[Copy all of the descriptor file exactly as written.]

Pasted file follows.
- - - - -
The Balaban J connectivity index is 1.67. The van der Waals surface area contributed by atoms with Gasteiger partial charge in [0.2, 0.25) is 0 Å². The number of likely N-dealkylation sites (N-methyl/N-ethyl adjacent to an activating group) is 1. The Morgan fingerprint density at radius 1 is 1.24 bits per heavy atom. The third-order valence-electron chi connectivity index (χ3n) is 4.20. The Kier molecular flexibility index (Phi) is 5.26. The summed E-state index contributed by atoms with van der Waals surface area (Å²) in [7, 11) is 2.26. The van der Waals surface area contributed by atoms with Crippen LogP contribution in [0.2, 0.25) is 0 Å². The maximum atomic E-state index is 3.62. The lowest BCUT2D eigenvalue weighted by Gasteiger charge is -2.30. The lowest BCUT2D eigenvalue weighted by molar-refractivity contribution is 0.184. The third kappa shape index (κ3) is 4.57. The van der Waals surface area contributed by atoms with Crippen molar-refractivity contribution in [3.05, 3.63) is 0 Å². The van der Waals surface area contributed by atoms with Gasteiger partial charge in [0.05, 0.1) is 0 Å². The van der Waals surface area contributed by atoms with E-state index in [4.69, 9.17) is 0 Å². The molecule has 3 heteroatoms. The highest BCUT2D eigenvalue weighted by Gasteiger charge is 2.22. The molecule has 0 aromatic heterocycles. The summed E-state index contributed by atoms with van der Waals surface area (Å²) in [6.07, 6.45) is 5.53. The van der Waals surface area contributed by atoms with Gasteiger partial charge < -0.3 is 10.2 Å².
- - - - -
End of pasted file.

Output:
The Balaban J connectivity index is 1.67. The van der Waals surface area contributed by atoms with Gasteiger partial charge in [0.2, 0.25) is 0 Å². The number of likely N-dealkylation sites (N-methyl/N-ethyl adjacent to an activating group) is 1. The Morgan fingerprint density at radius 1 is 1.24 bits per heavy atom. The third-order valence-electron chi connectivity index (χ3n) is 4.20. The Kier molecular flexibility index (Phi) is 5.26. The summed E-state index contributed by atoms with van der Waals surface area (Å²) in [7, 11) is 2.26. The van der Waals surface area contributed by atoms with Crippen LogP contribution in [0.2, 0.25) is 0 Å². The maximum atomic E-state index is 3.62. The lowest BCUT2D eigenvalue weighted by Gasteiger charge is -2.30. The lowest BCUT2D eigenvalue weighted by molar-refractivity contribution is 0.184. The third kappa shape index (κ3) is 4.57. The van der Waals surface area contributed by atoms with Crippen molar-refractivity contribution in [3.05, 3.63) is 0 Å². The van der Waals surface area contributed by atoms with Gasteiger partial charge in [0.05, 0.1) is 0 Å². The van der Waals surface area contributed by atoms with E-state index in [4.69, 9.17) is 0 Å². The molecule has 3 heteroatoms. The highest BCUT2D eigenvalue weighted by Gasteiger charge is 2.22. The molecule has 0 aromatic heterocycles. The summed E-state index contributed by atoms with van der Waals surface area (Å²) in [6.07, 6.45) is 5.53. The van der Waals surface area contributed by atoms with Gasteiger partial charge < -0.3 is 10.2 Å².